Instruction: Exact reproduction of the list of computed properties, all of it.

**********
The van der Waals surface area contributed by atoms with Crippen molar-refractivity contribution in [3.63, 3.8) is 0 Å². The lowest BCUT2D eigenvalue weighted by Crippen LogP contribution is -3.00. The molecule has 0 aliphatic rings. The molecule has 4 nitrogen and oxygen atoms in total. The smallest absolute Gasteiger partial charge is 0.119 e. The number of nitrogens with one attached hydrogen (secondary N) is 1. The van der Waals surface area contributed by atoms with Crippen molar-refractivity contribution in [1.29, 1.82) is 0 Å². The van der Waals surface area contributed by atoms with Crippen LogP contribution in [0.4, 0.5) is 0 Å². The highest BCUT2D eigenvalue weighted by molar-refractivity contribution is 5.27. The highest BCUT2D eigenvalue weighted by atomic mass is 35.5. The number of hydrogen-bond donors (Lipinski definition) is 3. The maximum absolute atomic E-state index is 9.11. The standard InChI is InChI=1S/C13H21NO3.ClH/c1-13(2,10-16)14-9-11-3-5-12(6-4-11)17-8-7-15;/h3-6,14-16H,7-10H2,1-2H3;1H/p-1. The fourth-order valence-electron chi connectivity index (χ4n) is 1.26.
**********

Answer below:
The van der Waals surface area contributed by atoms with Crippen molar-refractivity contribution in [3.63, 3.8) is 0 Å². The lowest BCUT2D eigenvalue weighted by Crippen LogP contribution is -3.00. The molecule has 0 aliphatic rings. The molecule has 4 nitrogen and oxygen atoms in total. The smallest absolute Gasteiger partial charge is 0.119 e. The number of nitrogens with one attached hydrogen (secondary N) is 1. The van der Waals surface area contributed by atoms with Crippen molar-refractivity contribution in [1.29, 1.82) is 0 Å². The van der Waals surface area contributed by atoms with Crippen LogP contribution in [0.4, 0.5) is 0 Å². The highest BCUT2D eigenvalue weighted by molar-refractivity contribution is 5.27. The highest BCUT2D eigenvalue weighted by atomic mass is 35.5. The number of hydrogen-bond donors (Lipinski definition) is 3. The maximum absolute atomic E-state index is 9.11. The standard InChI is InChI=1S/C13H21NO3.ClH/c1-13(2,10-16)14-9-11-3-5-12(6-4-11)17-8-7-15;/h3-6,14-16H,7-10H2,1-2H3;1H/p-1. The fourth-order valence-electron chi connectivity index (χ4n) is 1.26.